Jordan, Syria bar envoys in tit-for-tat diplomatic row

JERUSALEM: Pope Francis celebrated mass at a contested Jerusalem site on Monday at the end of a whirlwind pilgrimage which he marked by making a personal bid for Middle East peace. 
The 77-year-old pontiff, who has made interfaith dialogue a cornerstone of his papacy,  made an impassioned call for an end to religious intolerance, and insisted that believers must have free access to sites they consider sacred within the Holy City. 
Despite stating that the trip would be “purely religious” he waded into the sensitive politics of the region, issuing a unique invitation to the Israeli and Palestinian presidents to pray with him at the Vatican to end their “increasingly unacceptable” conflict.
On the final day of Francis’ visit, Israel approved plans for 50 new settler homes in annexed east Jerusalem. The Palestinians said continued settlement building collapsed US-sponsored peace talks.
The pope was seen off in a brief airport ceremony in Tel Aviv by President Shimon Peres and Prime Minister Benjamin Netanyahu. 
Earlier, a visibly tired Francis celebrated the last public mass of his visit at the Upper Room on Mount Zion, in which Jesus is believed to have held the Last Supper, where Christians have access but very limited freedom of worship. 
Vatican efforts to negotiate greater rights at the Upper Room have sparked opposition from nationalist and Orthodox Jews, who revere part of the building as the tomb of King David, prompting a series of angry protests and several anti-Christian attacks. 
Earlier, the pontiff drove home a strong message about religious intolerance and called for “free access to holy sites” within Jerusalem. And he called for a “firm rejection” of intolerance towards “places of worship”, in an apparent allusion to extremist hate crimes targeting mosques and churches.
Touring the holiest sites in Jerusalem’s walled Old City early Monday, he issued a call for the three religions to “work together for justice and peace” as he was shown around the Al-Aqsa compound, the third holiest site in Islam which Jews also consider sacred. Entering the exquisite blue-tiled Dome of the Rock with its landmark golden cupola, used as a place of worship for women only, the pope first removed his shoes before walking to visit the smaller, silver-domed Al-Aqsa mosque.At the Western Wall, the holiest site at which Jews can pray, he left a note in between the ancient stones before sharing an emotional embrace with two close friends travelling with him, Rabbi Abraham Skorka and Islamic studies professor Omar Abboud.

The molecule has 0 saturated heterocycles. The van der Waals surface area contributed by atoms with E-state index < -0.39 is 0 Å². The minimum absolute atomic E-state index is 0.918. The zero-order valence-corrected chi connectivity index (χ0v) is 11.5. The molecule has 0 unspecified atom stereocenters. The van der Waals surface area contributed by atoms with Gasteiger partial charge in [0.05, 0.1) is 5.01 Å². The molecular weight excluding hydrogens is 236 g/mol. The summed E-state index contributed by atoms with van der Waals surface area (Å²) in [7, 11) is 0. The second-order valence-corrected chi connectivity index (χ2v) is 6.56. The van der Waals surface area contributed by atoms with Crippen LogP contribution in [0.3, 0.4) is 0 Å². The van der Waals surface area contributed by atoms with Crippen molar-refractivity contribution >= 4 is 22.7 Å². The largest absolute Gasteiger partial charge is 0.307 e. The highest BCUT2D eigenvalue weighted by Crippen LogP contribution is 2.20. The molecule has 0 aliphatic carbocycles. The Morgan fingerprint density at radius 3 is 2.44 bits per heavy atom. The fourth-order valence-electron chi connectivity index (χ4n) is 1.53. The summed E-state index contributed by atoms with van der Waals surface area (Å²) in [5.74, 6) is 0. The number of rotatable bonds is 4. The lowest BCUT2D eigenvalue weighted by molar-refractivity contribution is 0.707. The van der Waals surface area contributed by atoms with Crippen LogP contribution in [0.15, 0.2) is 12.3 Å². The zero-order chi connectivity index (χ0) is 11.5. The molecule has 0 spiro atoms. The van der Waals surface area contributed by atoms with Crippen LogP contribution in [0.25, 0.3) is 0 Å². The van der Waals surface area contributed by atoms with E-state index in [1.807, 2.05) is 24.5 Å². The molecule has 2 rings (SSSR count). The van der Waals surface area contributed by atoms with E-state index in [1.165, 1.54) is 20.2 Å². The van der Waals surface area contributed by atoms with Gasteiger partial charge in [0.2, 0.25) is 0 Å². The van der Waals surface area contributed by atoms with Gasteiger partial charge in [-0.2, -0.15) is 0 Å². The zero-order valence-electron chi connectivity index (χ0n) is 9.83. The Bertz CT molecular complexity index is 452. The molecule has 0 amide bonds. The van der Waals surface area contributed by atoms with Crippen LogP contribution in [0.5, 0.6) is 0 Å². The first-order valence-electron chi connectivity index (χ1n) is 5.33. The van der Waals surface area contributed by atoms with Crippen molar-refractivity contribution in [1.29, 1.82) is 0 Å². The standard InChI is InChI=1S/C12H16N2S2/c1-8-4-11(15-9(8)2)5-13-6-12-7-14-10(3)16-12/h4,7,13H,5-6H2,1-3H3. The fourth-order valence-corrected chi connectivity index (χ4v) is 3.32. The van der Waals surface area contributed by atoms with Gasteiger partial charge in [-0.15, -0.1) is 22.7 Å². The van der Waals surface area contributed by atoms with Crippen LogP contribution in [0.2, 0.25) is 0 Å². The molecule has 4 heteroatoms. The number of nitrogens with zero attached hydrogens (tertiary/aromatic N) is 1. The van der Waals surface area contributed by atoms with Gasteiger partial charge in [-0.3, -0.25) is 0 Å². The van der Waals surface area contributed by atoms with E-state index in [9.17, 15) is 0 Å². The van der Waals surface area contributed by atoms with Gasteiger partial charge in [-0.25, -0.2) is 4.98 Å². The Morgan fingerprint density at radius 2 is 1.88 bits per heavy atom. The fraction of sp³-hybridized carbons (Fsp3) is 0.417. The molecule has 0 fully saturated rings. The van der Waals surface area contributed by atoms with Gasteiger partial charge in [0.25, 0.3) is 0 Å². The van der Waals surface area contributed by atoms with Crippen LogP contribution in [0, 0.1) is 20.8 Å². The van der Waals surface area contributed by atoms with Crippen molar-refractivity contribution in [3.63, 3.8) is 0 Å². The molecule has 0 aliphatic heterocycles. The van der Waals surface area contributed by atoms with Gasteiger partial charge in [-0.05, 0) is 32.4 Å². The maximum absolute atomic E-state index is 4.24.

Watching from a distance were a handful of ultra-Orthodox youngsters who shouted : “Tragedy, horrible!” in Yiddish.
Francis had promised the three-day pilgrimage, which began on Saturday in Jordan, would steer clear of political issues.
But at the end of an open-air mass in Bethlehem, where he began the Israel-Palestinian leg of his trip, he invited Palestinian president Mahmud Abbas and his Israeli counterpart Shimon Peres to join him at the Vatican for a “heartfelt prayer” for peace.
Peres told the pope he was happy to accept, while a senior Palestinian official confirmed Abbas would visit the Vatican for the prayer on June 6.
In a further divergence from prepared texts, the pope spoke out against anti-Semitism and religious intolerance and made unscheduled stops which were seized upon as political capital by Israel and the Palestinians. 
In Bethlehem he surprised his entourage by hopping out of his white open jeep to touch and briefly pray at Israel’s towering concrete separation barrier which cuts through the West Bank city in what the Palestinians hailed as an “eloquent and clear message”.
Israel says the barrier, which it began building in 2002, is crucial for security. Palestinians see it as a land grab aimed at stealing territory they want for a future state. On Monday, he made a surprise stop at an Israeli memorial for victims of militant attacks, reportedly at Netanyahu’s request.
The prime minister thanked the pope for visiting the memorial, telling him it was directly connected to the barrier.

comments powered by Disqus
  • DailyTimes.Official
  • DailyTimes_DT
  • Rss
Sunday Magazine